Cup of Nirvana Philosophical and Contemplative Explorations

No Exit for Survivalists?


My most recent blog “Survivalists in the Crosshairs” had over 500 hits within the first 24 hours, which surpassed my earlier high volume posts on near-death experiences (September 9, 2014) and the logic of survival arguments (June 4, 2014). Not surprisingly, I’ve received a number of emails and Facebook comments concerning the blog.  While I don’t allow comments to be posted in my blog, readers are always welcomed to email comments to me or interact with me on my Facebook where I engage in limited informal discussion.  I also try to answer all emails. At times I have incorporated responses to emails in my blog.  Here is one such occasion.  Facebook friend Aedon Cassiel has given me permission to post his Facebook query here, which is followed by the response I posted on Facebook.

“Michael, I think I follow most of what I’ve heard you say, and I like the overall tone of what I hear. But I have to confess that I can’t, for all that, form any clear picture in my mind of what actually would satisfy you. That’s not a “what’s your problem, what would even make you happy?!” but a request for clarification, if such is possible. For all I can tell you’ve made critiques to some extent of basically any way I can imagine anyone might go about the project.” – Aedon Cassiel


I’m tempted to bite the bullet here and say, “nothing will satisfy me.” So let’s take that approach first, a kind of worst-case scenario. Besides being an interesting bit of psychological autobiography, so what? This fact, if it is one, hardly counts as evidence against the cogency of my arguments. If the project (at least as traditionally conceived) is intrinsically defective, your observation is exactly would we would expect. Self-defeating arguments are notoriously difficult to save. And I guess that would just be too bad for proponents of the classical arguments, at least given the traditional parameters of these arguments.

But this sort of response would be overly simplistic and misleading.

First, I don’t saddle my arguments with the stronger conclusion that any empirical survival argument does not succeed, or even that any empirical survival argument based on paranormal phenomena fails. This simply does not follow from anything I argue, even if neither you nor I can at present positively specify how the classical arguments can succeed. This may simply be our inevitable epistemic situation at present. For example, given the nature of my critique, the success of the classical arguments may depend on future developments in the scientific understanding of consciousness.

Second, as I have repeatedly noted in my blog and also explain in my book, there are many potentially fruitful alternative approaches to the epistemology of belief in postmortem survival. I would be happy to see survivalists take up the following approaches. Here are three.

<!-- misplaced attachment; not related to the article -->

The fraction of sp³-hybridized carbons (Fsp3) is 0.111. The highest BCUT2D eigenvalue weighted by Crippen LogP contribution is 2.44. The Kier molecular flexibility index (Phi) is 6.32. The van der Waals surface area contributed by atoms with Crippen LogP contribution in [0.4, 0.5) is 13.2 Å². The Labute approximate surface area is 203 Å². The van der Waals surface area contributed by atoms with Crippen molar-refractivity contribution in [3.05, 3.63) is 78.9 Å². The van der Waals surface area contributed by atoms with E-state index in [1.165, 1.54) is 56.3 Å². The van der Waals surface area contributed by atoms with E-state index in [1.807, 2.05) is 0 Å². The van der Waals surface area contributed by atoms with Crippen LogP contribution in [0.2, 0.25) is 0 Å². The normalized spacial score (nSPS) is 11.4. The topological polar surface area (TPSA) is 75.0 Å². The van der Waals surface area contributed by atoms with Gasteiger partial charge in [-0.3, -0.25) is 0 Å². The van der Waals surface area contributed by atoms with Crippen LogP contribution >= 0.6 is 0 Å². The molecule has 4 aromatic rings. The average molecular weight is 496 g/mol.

(1) Explore the prospects for an experiential justification for belief in survival, similar to what many twentieth-century Christian philosophers have argued concerning theistic belief. A few philosophers have offered programmatic suggestions in this direction, but there’s nothing equivalent to Alston’s Perceiving God (Cornell, 1991) or Plantinga’s Warranted Christian Belief (Oxford University Press, 2000) for belief in survival.

(2) Explore the prospects for constructing the classical arguments within the framework of a religious or spiritual tradition. This may be highly relevant when it comes to the problem of auxiliaries, for the kinds of auxiliaries survivalists routinely assume are embedded in the religious and spiritual traditions of the world.

(3) Explore the prospects for belief in survival being based on multiple grounds (including religious grounds), each of which makes a distinctive contribution to the justification of belief in survival. Following Alston’s suggestions at the conclusion of Perceiving God, I developed this with reference to theistic belief in my 2009 book on natural theology, I would encourage survivalists to pursue this with respect to belief in survival. 

The upshot of (1), (2), and (3) is essentially to break the grip that “SPR logic” has had on empirical inquiry into survival. The classical arguments may indeed be irreparably logically “jacked up” given the traditional narrow parameters empirical survivalists have imposed on the inquiry and arguments. So be it.  Sometimes you just need to throw away that old vacuum cleaner and buy a new one. The only thing more challenging than the defects of the classical arguments would be the cognitive intransigence of some of their biggest proponents who regularly confuse rigorous argument with what amounts to little more than the not so clever rearrangement of their prejudices.

Michael Sudduth

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